In search of the ultimate triple monitor configuration.
For a while now I have had a triple monitor setup - three 24” monitors at 1920x1200 each. This is perfect for programming and pretty much all other tasks, but unfortunately support has been lacking for triple monitors.
In recent times, support for dual monitors has become very strong under Linux, with xrandr doing a good job at allowing for good configuration. However, it cannot handle multiple cards at once. As, until very recently, all cards had a maximum of two outputs you could use simultaneously, it was necessary to have two graphics cards in order to use triple monitors, which meant forgoing xrandr and falling back to xinerama, which meant loosing all 3D rendering (no desktop effects, no games, etc…), which sucked. It also broke a lot of things like screen recording.
Fortunately, things have changed. AMD and nVidia have started to fight it out for three or more displays on a single card (AMD doing up to 6, nVidia up to 4) - mainly with a focus on gaming. Unfortunately, this also meant that they were only putting it in powerful cards (gaming at such high resolutions requires a lot of umph). As I have a separate gaming computer, fitting a high end graphics card would be a lot of extra heat, noise and expense.
Again, fortunately, this has started to change - at least on AMD’s front. You can now pick up cards that support triple monitors for around £50 - which is what I did. Considering I was running two nVidia 210s before, which ran me around £20 each, it’s basically the same cost. The card I picked up was a Sapphire card designed with exactly this purpose in mind. The HD6450 Flex edition. This has two DVI outputs and an HDMI output (which can be converted to DVI with a simple cable) - in contrast to most Eyefinity (AMD’s term for their multi-monitor tech) cards, that require at least one DisplayPort output to be used. The reality is the card does this with an internal adaptor from DisplayPort to DVI. As one of my monitors supports DisplayPort, I didn’t really care too much about this, but I did like the fact that the card is passively cooled (no extra noise) and cheap. It’s even low profile (coming with an extra bracket for LP usage), so you could use it in a PC with very little room. It’s also a better card anyway - again, not important, especially when talking about such low-end cards, but it might make the desktop effects that bit smoother.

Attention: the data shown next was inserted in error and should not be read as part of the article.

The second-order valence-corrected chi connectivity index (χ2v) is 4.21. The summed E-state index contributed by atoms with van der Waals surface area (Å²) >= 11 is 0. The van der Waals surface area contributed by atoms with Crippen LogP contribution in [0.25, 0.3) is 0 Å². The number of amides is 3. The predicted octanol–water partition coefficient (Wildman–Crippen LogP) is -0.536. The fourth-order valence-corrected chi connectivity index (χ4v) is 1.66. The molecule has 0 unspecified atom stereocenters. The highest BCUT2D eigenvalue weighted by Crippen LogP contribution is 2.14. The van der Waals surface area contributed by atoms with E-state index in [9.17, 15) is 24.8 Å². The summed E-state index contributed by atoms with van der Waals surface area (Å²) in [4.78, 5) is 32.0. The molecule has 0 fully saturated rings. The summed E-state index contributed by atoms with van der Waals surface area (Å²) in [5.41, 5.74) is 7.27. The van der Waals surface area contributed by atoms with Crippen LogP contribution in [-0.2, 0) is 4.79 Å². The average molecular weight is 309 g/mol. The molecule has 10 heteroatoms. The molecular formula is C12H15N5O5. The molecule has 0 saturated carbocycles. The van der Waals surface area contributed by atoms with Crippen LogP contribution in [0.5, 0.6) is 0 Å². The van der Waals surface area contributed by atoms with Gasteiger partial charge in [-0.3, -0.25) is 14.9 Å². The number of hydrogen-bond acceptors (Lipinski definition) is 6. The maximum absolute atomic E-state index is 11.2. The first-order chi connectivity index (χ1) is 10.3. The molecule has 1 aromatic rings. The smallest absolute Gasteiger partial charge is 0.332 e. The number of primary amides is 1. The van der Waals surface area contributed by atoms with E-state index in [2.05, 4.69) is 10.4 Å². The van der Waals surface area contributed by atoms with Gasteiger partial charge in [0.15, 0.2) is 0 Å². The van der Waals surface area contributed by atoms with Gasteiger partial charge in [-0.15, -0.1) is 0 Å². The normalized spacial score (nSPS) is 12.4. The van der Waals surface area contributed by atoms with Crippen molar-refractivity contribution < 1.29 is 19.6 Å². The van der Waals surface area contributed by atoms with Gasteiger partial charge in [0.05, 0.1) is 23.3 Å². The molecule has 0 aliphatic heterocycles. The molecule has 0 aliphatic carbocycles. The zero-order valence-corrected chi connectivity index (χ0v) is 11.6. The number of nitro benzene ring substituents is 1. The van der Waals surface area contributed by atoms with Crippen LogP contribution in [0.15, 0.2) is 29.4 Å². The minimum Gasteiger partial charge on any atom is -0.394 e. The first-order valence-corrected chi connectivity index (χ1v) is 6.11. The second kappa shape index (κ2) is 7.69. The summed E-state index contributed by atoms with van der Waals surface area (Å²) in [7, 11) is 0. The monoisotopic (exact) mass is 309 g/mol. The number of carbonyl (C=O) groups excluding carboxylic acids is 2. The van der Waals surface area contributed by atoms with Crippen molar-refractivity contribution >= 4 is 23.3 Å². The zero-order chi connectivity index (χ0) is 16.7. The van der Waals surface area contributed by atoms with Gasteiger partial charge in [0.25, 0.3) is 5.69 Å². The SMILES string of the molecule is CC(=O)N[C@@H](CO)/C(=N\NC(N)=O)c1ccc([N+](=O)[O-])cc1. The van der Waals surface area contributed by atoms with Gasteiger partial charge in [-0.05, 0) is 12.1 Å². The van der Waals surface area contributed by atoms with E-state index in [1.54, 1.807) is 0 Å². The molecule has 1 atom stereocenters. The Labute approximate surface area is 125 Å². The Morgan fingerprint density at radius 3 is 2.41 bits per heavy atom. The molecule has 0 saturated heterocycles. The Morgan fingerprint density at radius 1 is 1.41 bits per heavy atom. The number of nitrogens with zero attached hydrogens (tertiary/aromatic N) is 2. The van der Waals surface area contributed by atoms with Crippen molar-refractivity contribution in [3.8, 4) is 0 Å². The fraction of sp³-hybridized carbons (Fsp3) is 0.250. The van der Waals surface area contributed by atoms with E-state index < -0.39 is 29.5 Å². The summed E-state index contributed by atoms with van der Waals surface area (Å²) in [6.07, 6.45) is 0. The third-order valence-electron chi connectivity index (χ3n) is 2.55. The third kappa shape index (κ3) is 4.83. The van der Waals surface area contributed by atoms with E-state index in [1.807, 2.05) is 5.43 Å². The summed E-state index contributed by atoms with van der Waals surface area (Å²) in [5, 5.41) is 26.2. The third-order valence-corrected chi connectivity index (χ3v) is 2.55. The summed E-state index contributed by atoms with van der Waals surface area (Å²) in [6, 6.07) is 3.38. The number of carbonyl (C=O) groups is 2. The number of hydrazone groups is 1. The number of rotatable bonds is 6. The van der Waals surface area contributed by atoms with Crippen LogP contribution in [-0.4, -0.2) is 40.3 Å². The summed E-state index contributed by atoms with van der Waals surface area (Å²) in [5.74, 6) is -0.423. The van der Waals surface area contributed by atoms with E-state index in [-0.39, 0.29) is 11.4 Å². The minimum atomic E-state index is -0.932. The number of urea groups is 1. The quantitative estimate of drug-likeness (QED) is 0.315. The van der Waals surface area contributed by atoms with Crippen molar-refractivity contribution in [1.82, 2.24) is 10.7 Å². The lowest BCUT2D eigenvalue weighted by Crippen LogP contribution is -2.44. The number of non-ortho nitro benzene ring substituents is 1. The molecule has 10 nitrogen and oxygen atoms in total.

The great thing about this is it even works perfectly with the open source AMD drivers. That means I get all the nice extras like Kernel Mode Setting, and no binary blobs.
Now, it’s not quite perfect - xrandr configuration is a little odd, as it isn’t a permanent configuration - the assumption is the default configuration (shove the screens at their native resolution and mirror) will be right - with the multi-monitor support mainly aimed at laptops where you are likely to plug it in and configure, not want it there all the time. Fortunately, it’s an easy fix - just putting some commands into a script run when X starts works fine - for me with KDM - to set up the configuration as I want.
I now have the ideal setup. A single card, passive, 3D rendering, screen recording, KMS, an open driver and all for very little money. Can’t complain at that.